The social drug of choice in Western culture is alcohol. Yet drinking is estimated to kill 100,000 a year in the UK alone. Should we wean ourselves off alcohol or even ban it, and instead promote other less harmful but currently illegal alternatives?
Silicon Valley’s Online Slave Market
At the center of this powerful investigative film is Fatou, a 16 year old in Kuwait City who has been there for nine months. We follow her rescue and journey back home to Guinea, West Africa and ask: what’s being done to control the apps promoted on Google, Apple and Facebook-owned Instagram?
“Skater’s Paradise”, A Monochromatic Portrait Of Four Berlin Boarders
Youri Fernandez turns his lens on the art of skateboarding in this monochromatic portrait of four boarders as they make Berlin their playground, soundtracked by a metronomic composition from electronic musician Petit Fantôme.
How Earth Would Look If All The Ice Melted
As National Geographic showed us, sea levels would rise by 216 feet if all the land ice on the planet were to melt. This would dramatically reshape the continents and drown many of the world’s major cities.
Why Amazon Has So Many Counterfeit Goods
Seizures of counterfeit products at U.S. borders have increased 10-fold over the past two decades as e-commerce sales have boomed. The total value of seized goods – if they had been real – reached nearly $1.4 billion in 2018. Most are coming from mainland China or Hong Kong.
Cash For Kim: North Korean Forced Laborers In Poland
On its website, the CRIST shipyard advertises that they build ships for various clients throughout Europe. And we know that North Koreans are still working here today. VICE gained exclusive access to documents that reveal the wages of North Korean laborers in Poland before the Kim regime’s deductions.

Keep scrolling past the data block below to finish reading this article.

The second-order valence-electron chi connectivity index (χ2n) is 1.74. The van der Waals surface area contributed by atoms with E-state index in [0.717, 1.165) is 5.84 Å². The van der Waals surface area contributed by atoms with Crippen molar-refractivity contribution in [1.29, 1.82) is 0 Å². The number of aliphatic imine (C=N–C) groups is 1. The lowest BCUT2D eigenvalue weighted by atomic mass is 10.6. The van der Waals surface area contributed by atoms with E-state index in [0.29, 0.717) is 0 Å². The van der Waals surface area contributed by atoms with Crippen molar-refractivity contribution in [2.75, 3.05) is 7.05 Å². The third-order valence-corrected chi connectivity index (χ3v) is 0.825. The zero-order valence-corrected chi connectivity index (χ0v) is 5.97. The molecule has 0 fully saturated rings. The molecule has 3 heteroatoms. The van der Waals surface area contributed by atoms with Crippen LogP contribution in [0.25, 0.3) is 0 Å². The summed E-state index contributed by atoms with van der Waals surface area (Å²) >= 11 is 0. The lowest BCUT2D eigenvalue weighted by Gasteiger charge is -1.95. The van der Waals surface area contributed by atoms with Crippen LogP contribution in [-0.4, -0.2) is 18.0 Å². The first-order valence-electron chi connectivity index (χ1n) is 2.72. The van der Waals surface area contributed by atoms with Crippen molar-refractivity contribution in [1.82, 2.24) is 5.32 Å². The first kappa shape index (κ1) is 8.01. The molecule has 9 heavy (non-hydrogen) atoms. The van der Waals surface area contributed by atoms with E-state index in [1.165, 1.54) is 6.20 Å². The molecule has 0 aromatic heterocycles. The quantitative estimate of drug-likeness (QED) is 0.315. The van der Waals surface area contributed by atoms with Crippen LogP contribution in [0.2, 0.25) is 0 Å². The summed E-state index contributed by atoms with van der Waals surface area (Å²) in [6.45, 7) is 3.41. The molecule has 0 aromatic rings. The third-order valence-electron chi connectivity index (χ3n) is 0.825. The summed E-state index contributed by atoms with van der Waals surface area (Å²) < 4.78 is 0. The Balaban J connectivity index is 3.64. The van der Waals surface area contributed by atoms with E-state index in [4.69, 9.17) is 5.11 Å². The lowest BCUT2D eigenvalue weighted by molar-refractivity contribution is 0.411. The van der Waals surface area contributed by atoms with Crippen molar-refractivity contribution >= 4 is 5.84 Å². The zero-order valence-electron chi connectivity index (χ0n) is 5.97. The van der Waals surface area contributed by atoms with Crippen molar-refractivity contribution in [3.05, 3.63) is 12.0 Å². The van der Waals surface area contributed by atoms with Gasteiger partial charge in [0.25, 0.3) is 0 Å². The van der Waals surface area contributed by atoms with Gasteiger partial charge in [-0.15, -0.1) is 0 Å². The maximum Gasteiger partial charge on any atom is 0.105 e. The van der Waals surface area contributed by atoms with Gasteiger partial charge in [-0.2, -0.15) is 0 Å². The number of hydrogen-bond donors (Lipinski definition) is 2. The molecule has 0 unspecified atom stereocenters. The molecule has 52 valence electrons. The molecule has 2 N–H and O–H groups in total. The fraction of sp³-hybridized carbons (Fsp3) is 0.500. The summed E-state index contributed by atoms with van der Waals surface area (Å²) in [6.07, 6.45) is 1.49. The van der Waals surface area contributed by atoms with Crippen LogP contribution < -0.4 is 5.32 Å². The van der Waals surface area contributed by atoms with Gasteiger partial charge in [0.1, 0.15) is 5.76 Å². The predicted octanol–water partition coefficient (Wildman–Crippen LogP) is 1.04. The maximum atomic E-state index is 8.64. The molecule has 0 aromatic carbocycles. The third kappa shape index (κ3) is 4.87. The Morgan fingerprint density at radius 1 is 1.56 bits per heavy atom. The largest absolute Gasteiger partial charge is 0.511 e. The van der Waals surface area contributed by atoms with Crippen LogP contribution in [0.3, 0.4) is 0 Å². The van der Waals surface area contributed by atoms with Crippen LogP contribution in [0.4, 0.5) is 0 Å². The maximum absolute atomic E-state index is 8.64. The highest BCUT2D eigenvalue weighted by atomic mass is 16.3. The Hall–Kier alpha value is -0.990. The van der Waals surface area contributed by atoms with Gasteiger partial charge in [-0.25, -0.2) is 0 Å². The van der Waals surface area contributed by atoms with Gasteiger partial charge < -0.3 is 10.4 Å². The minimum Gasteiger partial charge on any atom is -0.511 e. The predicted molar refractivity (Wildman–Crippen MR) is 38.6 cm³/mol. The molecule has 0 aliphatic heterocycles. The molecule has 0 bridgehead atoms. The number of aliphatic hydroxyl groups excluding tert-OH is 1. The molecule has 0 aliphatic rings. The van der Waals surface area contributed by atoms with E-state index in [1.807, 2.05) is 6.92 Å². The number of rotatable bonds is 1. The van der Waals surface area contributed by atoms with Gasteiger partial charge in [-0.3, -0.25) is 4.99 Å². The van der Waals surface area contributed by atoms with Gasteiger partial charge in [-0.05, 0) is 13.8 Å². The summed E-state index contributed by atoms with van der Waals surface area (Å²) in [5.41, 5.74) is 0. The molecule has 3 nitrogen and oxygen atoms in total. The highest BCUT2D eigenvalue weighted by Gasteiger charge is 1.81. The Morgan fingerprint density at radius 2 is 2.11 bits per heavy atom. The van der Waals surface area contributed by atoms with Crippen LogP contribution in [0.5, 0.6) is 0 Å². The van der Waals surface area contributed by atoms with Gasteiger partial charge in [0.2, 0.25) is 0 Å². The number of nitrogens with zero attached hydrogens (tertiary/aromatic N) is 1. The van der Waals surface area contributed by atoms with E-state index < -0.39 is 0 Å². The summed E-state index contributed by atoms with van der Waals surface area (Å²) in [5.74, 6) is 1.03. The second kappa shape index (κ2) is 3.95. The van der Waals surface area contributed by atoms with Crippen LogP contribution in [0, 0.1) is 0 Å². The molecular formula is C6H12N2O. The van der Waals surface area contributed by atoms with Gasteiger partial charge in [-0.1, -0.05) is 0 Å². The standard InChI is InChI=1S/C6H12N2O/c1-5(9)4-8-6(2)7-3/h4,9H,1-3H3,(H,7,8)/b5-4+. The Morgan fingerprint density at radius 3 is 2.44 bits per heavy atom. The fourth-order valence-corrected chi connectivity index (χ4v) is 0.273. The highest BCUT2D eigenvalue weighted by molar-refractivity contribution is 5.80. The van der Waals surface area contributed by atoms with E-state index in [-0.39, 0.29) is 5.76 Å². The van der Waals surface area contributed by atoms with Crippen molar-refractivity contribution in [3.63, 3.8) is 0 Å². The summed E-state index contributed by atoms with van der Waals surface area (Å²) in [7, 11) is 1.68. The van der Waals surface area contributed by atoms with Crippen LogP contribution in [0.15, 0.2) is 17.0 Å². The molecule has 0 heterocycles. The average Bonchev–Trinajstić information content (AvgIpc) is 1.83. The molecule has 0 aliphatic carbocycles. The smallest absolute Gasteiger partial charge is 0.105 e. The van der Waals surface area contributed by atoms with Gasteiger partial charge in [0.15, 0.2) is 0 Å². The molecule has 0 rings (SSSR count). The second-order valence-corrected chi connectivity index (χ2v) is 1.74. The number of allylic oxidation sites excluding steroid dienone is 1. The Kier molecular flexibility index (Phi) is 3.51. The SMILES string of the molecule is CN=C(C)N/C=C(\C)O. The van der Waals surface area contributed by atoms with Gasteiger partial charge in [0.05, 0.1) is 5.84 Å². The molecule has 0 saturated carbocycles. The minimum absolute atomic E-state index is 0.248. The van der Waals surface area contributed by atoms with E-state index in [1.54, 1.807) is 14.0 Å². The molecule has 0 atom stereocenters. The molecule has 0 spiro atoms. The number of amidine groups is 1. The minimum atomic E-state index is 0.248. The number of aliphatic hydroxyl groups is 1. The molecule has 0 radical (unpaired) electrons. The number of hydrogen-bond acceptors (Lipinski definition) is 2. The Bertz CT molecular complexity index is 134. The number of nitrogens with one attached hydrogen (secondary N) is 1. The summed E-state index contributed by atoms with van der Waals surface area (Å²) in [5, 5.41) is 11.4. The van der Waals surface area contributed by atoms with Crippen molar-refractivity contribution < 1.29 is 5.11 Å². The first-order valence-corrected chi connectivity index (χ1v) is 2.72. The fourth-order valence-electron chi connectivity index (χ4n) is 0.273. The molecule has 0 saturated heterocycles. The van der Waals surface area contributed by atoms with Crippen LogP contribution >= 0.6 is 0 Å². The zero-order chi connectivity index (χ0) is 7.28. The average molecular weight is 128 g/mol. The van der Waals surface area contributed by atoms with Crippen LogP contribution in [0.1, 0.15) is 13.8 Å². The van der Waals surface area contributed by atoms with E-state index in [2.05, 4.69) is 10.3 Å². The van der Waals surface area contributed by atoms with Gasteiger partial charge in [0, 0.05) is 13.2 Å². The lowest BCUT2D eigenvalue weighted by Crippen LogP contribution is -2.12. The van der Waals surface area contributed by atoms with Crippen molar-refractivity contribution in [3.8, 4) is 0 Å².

Can We Terraform The Sahara To Stop Climate Change?
We are going to examine the feasibility and effect of afforestation in the two largest subtropical deserts in the world, the Sahara and the Australian outback. These are the perfect candidates for afforestation, neither have large competing human populations, agricultural activity, or large natural animal and plant populations.
Ripples Of Time Sand Clock By Studio Ayaskan
The Ripples of Time Sand Clock allows natural materials to be shaped by time, reminding us of its presence. The installation consists of two complementary clocks; Sand and Water. Sand, inspired by Zen Gardens, is the gradual formation and flattening of a ripple pattern over a period of twelve-hour cycles.
Former FBI Agent Explains How To Detect Lying & Deception
There are a number of myths about detecting deception. Fidgeting, looking away, touching your mouth, all of these things are commonly thought to be practices that indicate deception. Jim Clemente, former Supervisory Special Agent for the FBI, explains why that isn’t always the case and how people like him can decipher what these indicators really mean.
This Breathtaking ‘Tree Tower’ Is The Changing Face Of Toronto’s Cityscape
Inspired by Montreal’s renowned Habitat 67 building, this incredible proposal for an 18-story timber tower block in Toronto shows that high-rises can be built sustainably and still connect with nature, even in a hectic urban environment.
Why Are Millions Of Chinese Kids Parenting Themselves?
Generations of Wang Ying’s family farmed the misty mountains of Liangshan, one of China’s poorest regions. But now, the 14-year-old girl lives on her own as the sole caretaker of her two younger siblings. They are among an estimated 9 million “left-behind children” raising themselves in the Chinese countryside.